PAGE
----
Unless you find yourself at a children’s party when the entertainment has cancelled.
Nelson: “Is it not fun? Do you not do puppet shows in the bedroom for your girlfriend?”
Melling: “That is private. That’s not for discussion now.”
Now that you both play guitar, presumably you’ll soon start working on a folk album together.
Melling: “Absolutely. It’s got to happen.”
Blake Nelson: “We need to get going on it.”
Zoe Kazan and Bill Heck
Everyone wants to work with the Coens. What was your reaction when you got the job?
Bill Heck: “The audition was very much an ‘oh wow’ moment.”
Zoe Kazan: “There’s still a part of my brain that can’t believe it happened.”
Heck: “Oh for sure. It may have been a dream.”
Kazan: “I definitely felt the pressure when I first met them. Maybe there are people who don’t.”
Heck: “Neither of us are those people. What did you do when you got the gig?”
Kazan: “I never leave my phone at home, but I had gone to visit a friend and her new dog and left my phone to charge. We were out for three or four hours and I got back to my apartment and had about 20 missed calls. I truly thought someone had died. I was flipped out. I called back with my heart in my mouth and was told I had the job. I actually jumped up and down like Tracey Flick in Election. It was ridiculous. What about you?”
Heck: “I think I picked up when they called. I’m not a big romantic about getting work. I’m not, ‘I got the job!’ guy. I’ve always felt like maybe I’m missing something in that area. This one, I fucking screamed.”
It’s nice that you’re interviewing each other. It makes things very easy for me.
Heck: “It’s fine. You just relax.”
What was the first Coens movie you loved?
Kazan: “Raising Arizona was the first one I saw, because it’s quite kid-friendly.”
Heck: “I have never seen that one.”
Kazan: “Oh that’s exciting. What nice treats you have ahead. I was really struck by Fargo when I was in middle school. My parents are both screenwriters (Nicholas Kazan and Robin Swicord) and they’d show us boatloads of movies when we were kids, but they tended to be older movies. I started watching the Coens when I was in college and they have a special place in my heart as really the first filmmakers I loved that I discovered myself. They were mine and didn’t belong to my parents.”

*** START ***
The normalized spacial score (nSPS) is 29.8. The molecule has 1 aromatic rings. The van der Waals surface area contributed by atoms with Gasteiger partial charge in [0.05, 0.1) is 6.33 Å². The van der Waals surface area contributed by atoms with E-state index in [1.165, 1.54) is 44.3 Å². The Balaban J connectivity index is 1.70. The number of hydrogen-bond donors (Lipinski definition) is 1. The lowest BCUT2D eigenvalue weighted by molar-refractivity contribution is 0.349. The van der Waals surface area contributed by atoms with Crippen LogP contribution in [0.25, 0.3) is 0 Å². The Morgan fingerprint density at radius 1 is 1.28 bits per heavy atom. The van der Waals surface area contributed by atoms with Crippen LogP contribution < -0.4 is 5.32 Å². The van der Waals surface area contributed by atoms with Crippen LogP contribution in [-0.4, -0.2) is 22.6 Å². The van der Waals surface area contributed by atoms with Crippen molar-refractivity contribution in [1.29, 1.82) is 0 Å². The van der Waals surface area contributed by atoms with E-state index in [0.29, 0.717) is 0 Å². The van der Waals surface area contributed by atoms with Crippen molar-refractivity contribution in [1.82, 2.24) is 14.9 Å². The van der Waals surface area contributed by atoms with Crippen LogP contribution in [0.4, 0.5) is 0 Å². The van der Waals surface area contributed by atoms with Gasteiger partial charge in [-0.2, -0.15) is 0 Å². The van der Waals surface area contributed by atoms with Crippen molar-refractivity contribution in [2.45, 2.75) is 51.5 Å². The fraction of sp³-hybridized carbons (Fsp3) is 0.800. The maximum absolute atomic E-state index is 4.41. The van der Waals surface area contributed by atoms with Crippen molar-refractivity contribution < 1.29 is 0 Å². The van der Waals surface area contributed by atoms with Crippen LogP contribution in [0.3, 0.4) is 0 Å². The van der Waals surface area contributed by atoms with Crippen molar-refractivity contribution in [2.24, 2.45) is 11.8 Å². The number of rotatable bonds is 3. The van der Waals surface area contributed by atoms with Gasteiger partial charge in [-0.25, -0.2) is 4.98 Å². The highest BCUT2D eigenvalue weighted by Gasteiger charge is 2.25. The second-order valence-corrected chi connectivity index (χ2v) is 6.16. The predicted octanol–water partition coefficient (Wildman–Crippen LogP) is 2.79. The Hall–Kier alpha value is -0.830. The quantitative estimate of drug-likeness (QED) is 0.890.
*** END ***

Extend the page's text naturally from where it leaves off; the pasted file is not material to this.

Heck: “I think Fargo was the first I saw, but when I saw Barton Fink it just blew my mind, like, ‘Oh this is what you can do with movies? You can destroy expectation and dive into these wildly abstract places. You’re only limited by your imagination.’”
Kazan: “I think this film has the most in common with ‘Barton Fink’, tonally. They both feel kind of like a bad dream. They both have dream logic and a preoccupation with storytelling and death.”
How did you enjoy being part of the cowboy world?
Kazan: “I didn’t have to wear a corset, which I was very happy about.”
Heck: “I did. It was ok because my figure looked great.”
Your waist did look so tiny.
Heck: “Oh thank you.”
Kazan: “Everyone was talking about it.”
Bill, is there anything you did to prepare for being a cowboy?
Heck: “I’ve been preparing all my life. I was born in Phoenix and lived there until I was ten. There was a Wild West amusement park right near my house, which I would go to all the time. I was the Lone Ranger three Halloweens in a row. The whole cowboy mythology and fantasy world has been very much an interest for a long time.”
So really hardcore method acting then?
Heck: “Unwittingly. So method. Except he’s not really the quintessential cowboy. I got to subvert any stereotypical stuff that would have messed it up, because he’s such a secretly tender soul. That’s what I loved about it.”
Because they don’t do much press, the Coens have this air of mystery and of being very serious people. What are they like?
Kazan: “They are very serious people. They have to be. But they’re also the opposite.”
Heck: “They’re quietly goofy. They’re very funny guys.”
It’s an anthology film, so you’re only in one part. Which was your favourite of the others?
Kazan: “I couldn’t possibly choose a favourite. I will say that several of my friends have seen it and were completely horrified by the Meal Ticket one [in which Harry Melling plays a quadriplegic actor who is exploited by his carer for profit, until he outlives his usefulness and is disposed of). I told them, “That’s what it’s like (being an actor)!” We thought it was hilarious and completely true. Our reps watched and said, “Oh god, it’s just horrifying.” And I thought, ‘That’s what you do to me!’”
The Ballad of Buster Scruggs is on Netflix from November 16